1 August 2016

Anna Orecka - Expat in France

Anna Orecka - Expat in France

Anna Orecka is a 29-year-old Software Quality Manager who currently lives in Saint-Genis-Pouilly, a small French village across the Swiss border. Originally from Poland, she moved to France after her husband received a work contract from the European Organization for Nuclear Research (CERN). Although her husband works in Switzerland, they live in France as it is cheaper and closer to work. Presently, Mrs. Orecka and her husband and son have been living in France for two years, although she lived in France for a year in 2010. She has her own blog, which is a photoblog of her expat life.

Mrs. Orecka said that her most difficult experience as an expat involved learning the language. She said her year of living in France in 2010 helped her prepare for her relocation in 2013, but back then, she didn’t know how to speak French at all. “That was the most difficult thing about moving to new surroundings,” she said. “I was unable to communicate in public offices, shops, with service providers and landlords,” she recalls.

Like Mrs. Orecka, expatriates living in another country where anogher language is spoken may have a hard time handling everyday life. To make the adjustment process easier, expats may want to consider searching for language-learning opportunities available in their host country. There are a number of clubs and associations that can give expats the opportunity to practice the local language, as well as meet new people. Additionally, while Mrs. Orecka never had any negative experiences when dealing with the processing of work permits and health insurance documents, expats who may want some assistance when it comes to paperwork may want to consider availing of professional relocation services which can be a great help to expatriates in their relocation needs.

Find out more about Anna Orecka’s experiences in France in her full interview below.


Q: Where are you originally from?

A: I am from Poland.


Q: What made you move out of your home country?

A: I moved with my family after my husband got a contract at world’s most known physics research centre – CERN, Geneva.


Q: How did you come to choose this new country of residence?

A: I am living now in a small French village called Saint Genis Pouilly just across the Swiss border. We decided to live in a neighbouring France instead of Switzerland, as it’s cheaper, closer to work, and in countryside which we prefer rather than hustle and bustle of Geneva.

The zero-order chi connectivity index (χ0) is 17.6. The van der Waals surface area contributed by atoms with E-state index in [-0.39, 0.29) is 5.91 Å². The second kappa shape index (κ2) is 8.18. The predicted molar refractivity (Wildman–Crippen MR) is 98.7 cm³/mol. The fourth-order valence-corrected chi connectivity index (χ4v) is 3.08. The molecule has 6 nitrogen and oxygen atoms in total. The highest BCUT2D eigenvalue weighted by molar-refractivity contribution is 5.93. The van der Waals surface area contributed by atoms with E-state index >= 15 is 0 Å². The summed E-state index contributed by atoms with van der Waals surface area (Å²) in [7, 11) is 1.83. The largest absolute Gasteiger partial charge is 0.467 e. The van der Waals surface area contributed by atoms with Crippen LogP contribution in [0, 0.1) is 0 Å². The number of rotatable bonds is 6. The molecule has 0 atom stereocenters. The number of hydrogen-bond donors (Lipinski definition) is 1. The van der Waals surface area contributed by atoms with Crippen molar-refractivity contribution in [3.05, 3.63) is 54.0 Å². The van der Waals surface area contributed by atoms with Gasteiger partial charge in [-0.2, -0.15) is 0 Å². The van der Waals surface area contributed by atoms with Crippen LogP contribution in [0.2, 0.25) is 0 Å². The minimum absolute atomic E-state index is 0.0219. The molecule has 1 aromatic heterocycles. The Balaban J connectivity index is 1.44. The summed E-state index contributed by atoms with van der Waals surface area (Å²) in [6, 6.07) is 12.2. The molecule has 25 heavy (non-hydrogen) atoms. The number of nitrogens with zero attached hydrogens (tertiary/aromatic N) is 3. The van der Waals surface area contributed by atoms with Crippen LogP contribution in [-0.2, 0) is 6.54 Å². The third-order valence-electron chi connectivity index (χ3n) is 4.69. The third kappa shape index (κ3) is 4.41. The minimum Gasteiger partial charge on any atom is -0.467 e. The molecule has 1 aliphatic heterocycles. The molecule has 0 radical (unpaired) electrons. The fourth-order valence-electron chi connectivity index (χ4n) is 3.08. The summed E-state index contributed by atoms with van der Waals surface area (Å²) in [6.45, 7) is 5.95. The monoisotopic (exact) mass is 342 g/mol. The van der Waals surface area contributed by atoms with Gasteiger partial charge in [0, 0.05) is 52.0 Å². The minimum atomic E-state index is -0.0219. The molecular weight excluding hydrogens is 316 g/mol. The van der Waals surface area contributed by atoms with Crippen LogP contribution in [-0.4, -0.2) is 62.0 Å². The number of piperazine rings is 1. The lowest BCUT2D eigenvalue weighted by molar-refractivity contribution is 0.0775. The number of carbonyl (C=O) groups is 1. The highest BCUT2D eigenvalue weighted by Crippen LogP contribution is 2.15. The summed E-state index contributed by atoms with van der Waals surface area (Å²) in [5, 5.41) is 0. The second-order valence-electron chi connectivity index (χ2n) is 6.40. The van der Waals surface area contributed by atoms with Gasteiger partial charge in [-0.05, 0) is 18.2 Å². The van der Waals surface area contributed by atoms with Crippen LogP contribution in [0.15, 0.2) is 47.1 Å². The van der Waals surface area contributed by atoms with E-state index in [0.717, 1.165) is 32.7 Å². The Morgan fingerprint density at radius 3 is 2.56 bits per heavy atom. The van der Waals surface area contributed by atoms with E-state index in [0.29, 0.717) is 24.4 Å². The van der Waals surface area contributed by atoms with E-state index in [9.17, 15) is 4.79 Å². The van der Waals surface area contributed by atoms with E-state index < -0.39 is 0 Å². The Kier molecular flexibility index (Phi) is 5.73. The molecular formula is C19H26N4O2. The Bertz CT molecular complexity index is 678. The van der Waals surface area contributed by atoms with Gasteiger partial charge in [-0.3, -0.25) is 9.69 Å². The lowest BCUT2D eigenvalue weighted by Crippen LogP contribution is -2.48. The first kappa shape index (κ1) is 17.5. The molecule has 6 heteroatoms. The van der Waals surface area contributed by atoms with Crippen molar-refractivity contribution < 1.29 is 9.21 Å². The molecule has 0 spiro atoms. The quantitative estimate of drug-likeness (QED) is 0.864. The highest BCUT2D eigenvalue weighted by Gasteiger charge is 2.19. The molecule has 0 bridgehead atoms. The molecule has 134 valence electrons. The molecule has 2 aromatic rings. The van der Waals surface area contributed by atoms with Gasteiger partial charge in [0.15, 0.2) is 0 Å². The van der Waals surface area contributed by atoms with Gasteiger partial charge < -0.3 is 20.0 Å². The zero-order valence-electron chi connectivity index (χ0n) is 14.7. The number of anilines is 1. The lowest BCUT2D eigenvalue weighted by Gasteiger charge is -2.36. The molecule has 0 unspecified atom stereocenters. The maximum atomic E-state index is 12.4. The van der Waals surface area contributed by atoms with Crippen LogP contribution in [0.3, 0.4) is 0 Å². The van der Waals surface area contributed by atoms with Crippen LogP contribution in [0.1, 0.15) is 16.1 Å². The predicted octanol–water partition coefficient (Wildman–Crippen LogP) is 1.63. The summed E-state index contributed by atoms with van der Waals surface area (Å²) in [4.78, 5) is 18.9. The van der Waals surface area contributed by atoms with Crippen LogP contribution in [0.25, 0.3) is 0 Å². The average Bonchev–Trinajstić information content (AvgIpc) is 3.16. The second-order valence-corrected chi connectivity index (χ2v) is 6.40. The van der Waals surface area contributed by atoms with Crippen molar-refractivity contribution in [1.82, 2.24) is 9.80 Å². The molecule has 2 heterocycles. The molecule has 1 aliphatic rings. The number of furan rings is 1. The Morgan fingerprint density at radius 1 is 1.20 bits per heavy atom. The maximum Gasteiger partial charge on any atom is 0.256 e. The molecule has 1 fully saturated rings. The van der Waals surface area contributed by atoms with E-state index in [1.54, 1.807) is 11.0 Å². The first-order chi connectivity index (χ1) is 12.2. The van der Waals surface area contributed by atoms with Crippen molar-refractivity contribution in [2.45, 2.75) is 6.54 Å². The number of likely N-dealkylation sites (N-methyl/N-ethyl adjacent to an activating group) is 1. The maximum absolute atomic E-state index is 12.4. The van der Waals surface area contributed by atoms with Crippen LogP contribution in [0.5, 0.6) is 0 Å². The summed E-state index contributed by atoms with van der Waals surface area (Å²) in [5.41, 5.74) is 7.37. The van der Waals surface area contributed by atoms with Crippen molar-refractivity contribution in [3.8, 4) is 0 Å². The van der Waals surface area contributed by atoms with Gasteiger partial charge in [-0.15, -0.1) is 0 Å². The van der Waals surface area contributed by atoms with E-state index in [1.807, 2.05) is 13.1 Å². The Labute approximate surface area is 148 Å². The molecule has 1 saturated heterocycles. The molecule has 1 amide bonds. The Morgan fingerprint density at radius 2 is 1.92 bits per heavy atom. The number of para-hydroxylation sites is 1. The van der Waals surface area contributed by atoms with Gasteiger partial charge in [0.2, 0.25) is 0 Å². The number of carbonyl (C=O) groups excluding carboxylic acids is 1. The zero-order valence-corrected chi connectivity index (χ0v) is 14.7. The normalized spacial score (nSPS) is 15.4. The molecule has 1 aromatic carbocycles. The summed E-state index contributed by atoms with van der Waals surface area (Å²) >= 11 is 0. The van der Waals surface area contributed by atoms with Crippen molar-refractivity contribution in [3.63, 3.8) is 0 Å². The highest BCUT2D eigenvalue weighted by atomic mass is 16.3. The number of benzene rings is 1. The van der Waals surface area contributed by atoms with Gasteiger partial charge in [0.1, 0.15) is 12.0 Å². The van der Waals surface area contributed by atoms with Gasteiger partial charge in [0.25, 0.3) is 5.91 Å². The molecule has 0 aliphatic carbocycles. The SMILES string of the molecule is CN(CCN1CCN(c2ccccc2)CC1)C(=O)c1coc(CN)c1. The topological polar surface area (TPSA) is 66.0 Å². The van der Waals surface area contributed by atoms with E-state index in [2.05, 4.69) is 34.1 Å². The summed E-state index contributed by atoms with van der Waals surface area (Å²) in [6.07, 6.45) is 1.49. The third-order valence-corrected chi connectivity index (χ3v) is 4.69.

Q: How long have you been living in your host country?

A: We’ve been living in France for almost two years now but I also was here for a year in 2010. That one year spent here earlier made me better prepared for our second move in 2013 as we knew what to expect.


Q: What has been the most difficult experience you've had when you were new in your host country?

A: Also, when I came here in 2010 I didn’t know French at all. That was the most difficult thing about moving to new surroundings. I was unable to communicate in public offices, shops, with service providers and landlords. I didn’t have that problem in 2013 as I managed to learn French in the time between. 


Q: Would you say that formalities like getting visas or work permits and international health insurance was particularly difficult in your host country? What was your experience with these?

A: I have a pretty particular experience when it comes to visas, permits and insurance as we are connected to CERN which is a multinational organization and has rules for that of its own. I don’t have to worry about permits and health insurance as it’s all covered by the employee.


Q: Are you living alone or with your family?

A: In 2010 I was here alone and now I came with my husband and son. It was easier for me to adjust to an expat life as I already did it in 2010. However, now my husband feels more at ease living in France. He learned a bit of French and loves his work here. I guess it also helps that we both love mountains and coming here from the plains it’s like a paradise to us.


Q: Was it easy making friends and meeting people? Do you mainly socialize with other expats in host country? How did you manage to find a social circle in host country?